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SAVING MR. BANKS

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The Walt Disney Company delivers a love letter to itself in “Saving Mr. Banks.” But though it embraces a host of clichés and tugs all too insistently at the heartstrings even while its main character is flintily British, most viewers should respond with affection to this slickly manipulative crowd-pleaser.

The plot hinges on Walt Disney’s long, difficult courtship of P.L. Travers (Emma Thompson) to secure the movie rights to her beloved “Mary Poppins” books. After resisting the cartoon mogul’s blandishments for two decades, the snooty author, suddenly in need of money, agreed in 1961 to come to Hollywood to dicker with Disney (Tom Hanks) and brainstorm with screenwriter Don DaGradi (Bradley Whitford) and songwriters Richard and Robert Sherman (Jason Schwartzman and B.J. Novak) before deciding whether to sign over her creation to the tender mercies of its potential adapters. Travers’ intention is to make her demands so uncompromising—no animation, no songs, no Dick Van Dyke, and at one point not even anything red—that the negotiations will inevitably fall apart. And the scenes of her browbeating the cowed trio as she issues commands and disdains their suggestions are certainly amusing, even if—as the brief tape of one of Travers’ actual pronouncements played over the final credits suggests—Thompson is even more brusque than the original (but, needless to say, with a soft heart beneath the hard exterior).

And of course eventually Travers gave in, even attending the premiere of ”Mary Poppins” in 1964; and “Saving Mr. Banks” is about how her resistance was broken down. The key, screenwriters Kelly Marcel and Sue Smith explain, lay in Travers’ childhood in Australia, where she was born as Helen Goff and lived a hardscrabble life with her beloved but alcoholic father Travers (Colin Farrell), overstressed mother Margaret (Ruth Wilson) and two sisters. Their script juxtaposes scenes of Mr. Goff’s eventual collapse—and the arrival of Helen’s Aunt Ellie (Rachel Griffiths), a sort of prototypical Mary Poppins, to take charge of the household during his final illness. Ellie is, after a fashion, the Rosebud of Travers’ story, and it’s by decoding P.L.’s secret and impressing upon her how giving him the power to convey her stories’ message to the world through popular images will liberate her that Disney convinces her to sign over the rights to him. The suggestion that a Disneyesque transformation of the Poppins character might have some sort of cathartic release for Travers is more than a little goofy, of course, as is the equally schmaltzy relationship the movie fashions between Travers and Ralph (Paul Giamatti, in nebbish mode), the incessantly good-natured studio driver assigned to her; not only does he have a disabled daughter who just loves Mary Poppins, forging a bond between them, but he takes it upon himself to show up after three years to take Travers to the premiere, signaling that she nervous woman should go into the theatre with a supportive nod of the head when she momentarily hesitates. Aw!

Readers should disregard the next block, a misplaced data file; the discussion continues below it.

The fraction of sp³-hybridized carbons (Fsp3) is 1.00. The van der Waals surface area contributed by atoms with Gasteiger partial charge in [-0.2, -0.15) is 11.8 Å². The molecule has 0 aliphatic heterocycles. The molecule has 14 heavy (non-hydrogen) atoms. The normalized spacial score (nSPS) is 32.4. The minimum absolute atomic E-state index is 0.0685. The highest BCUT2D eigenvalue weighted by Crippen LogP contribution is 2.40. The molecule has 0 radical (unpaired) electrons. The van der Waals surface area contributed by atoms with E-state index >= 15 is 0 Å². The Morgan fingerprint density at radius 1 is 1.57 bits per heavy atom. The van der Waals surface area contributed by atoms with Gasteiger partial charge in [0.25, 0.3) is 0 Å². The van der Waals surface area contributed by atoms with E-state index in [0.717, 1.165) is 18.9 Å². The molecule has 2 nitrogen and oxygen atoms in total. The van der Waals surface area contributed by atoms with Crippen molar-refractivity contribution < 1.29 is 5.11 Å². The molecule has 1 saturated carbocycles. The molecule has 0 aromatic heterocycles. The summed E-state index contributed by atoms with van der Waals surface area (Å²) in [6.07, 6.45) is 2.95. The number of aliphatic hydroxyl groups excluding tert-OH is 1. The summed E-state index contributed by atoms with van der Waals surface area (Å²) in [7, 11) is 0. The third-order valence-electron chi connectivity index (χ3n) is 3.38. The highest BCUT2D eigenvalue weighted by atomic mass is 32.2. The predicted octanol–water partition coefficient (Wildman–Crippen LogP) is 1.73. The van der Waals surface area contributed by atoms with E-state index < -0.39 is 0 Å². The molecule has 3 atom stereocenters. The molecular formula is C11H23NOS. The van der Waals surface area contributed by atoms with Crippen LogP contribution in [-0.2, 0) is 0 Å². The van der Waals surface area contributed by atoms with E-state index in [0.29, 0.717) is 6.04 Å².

One might also take issue with the predictably airbrushed portrait of Disney, played by the eternally likable Hanks as a genial, if canny, Uncle Walt—a benign but iron-willed despot who knows what he wants and is skilled in getting it. The portrait is certainly at odds with what others that have recently been put forward; you might check out Philip Glass’ new opera “The Perfect American” (the premiere of which is just out on DVD and Blu-ray) for a very different, quite negative perspective on him. Still, Hanks manages to bring a few dark touches to Walt along the way—a remark on freezing his body, some secret smoking—that are probably all the studio could tolerate. Overall, though, Disney comes across as an amiable mogul, though a very determined one, and his admirers certainly won’t find anything to disturb them here.

And everyone else contributes to help “Mr. Banks” push all the right buttons. Director John Lee Hancock is an old hand at making such stuff work, having turned “The Blind Spot” into a mega-hit, and his crew—cinematographer John Schwartzman (Jason’s half-brother), production designer Michael Corenblith, art director Lauren Polizzi and costume designer Daniel Orlandi and editor Mark Livolsi—give the images a rich, luminous sheen and keep them moving along nicely, even in the transitions between Burbank and Queensland (and the inevitable inserts from the finished “Poppins” picture). Special mention should be made of the musical contributions, not only of composer Thomas Newman but in the excerpts from the Sherman’s beloved tunes.